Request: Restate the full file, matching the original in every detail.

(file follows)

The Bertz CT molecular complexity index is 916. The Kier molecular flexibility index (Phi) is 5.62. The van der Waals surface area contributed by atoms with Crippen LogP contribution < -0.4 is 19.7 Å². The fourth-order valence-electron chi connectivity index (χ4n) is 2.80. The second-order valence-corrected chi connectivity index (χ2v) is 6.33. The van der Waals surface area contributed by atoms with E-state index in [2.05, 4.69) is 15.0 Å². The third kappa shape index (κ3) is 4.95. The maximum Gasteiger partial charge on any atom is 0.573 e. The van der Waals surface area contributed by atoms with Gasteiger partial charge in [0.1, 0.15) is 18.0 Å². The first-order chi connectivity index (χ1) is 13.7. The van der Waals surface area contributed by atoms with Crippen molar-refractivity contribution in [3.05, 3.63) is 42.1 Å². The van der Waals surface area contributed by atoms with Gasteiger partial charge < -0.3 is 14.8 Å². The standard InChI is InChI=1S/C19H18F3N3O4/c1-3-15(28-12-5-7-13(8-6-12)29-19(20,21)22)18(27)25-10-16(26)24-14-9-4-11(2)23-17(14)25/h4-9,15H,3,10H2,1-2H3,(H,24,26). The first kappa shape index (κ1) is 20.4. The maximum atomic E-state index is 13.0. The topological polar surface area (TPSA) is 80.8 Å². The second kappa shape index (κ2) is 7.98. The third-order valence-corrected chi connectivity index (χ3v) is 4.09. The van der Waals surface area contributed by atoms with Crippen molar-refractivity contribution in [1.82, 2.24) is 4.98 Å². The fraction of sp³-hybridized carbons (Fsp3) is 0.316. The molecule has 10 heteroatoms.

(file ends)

The Bertz CT molecular complexity index is 916. The Kier molecular flexibility index (Phi) is 5.62. The van der Waals surface area contributed by atoms with Crippen LogP contribution < -0.4 is 19.7 Å². The fourth-order valence-electron chi connectivity index (χ4n) is 2.80. The second-order valence-corrected chi connectivity index (χ2v) is 6.33. The van der Waals surface area contributed by atoms with E-state index in [2.05, 4.69) is 15.0 Å². The third kappa shape index (κ3) is 4.95. The maximum Gasteiger partial charge on any atom is 0.573 e. The van der Waals surface area contributed by atoms with Gasteiger partial charge in [0.1, 0.15) is 18.0 Å². The first-order chi connectivity index (χ1) is 13.7. The van der Waals surface area contributed by atoms with Crippen molar-refractivity contribution in [3.05, 3.63) is 42.1 Å². The van der Waals surface area contributed by atoms with Gasteiger partial charge < -0.3 is 14.8 Å². The standard InChI is InChI=1S/C19H18F3N3O4/c1-3-15(28-12-5-7-13(8-6-12)29-19(20,21)22)18(27)25-10-16(26)24-14-9-4-11(2)23-17(14)25/h4-9,15H,3,10H2,1-2H3,(H,24,26). The first kappa shape index (κ1) is 20.4. The maximum atomic E-state index is 13.0. The topological polar surface area (TPSA) is 80.8 Å². The second kappa shape index (κ2) is 7.98. The third-order valence-corrected chi connectivity index (χ3v) is 4.09. The van der Waals surface area contributed by atoms with Crippen molar-refractivity contribution in [1.82, 2.24) is 4.98 Å². The fraction of sp³-hybridized carbons (Fsp3) is 0.316. The molecule has 10 heteroatoms.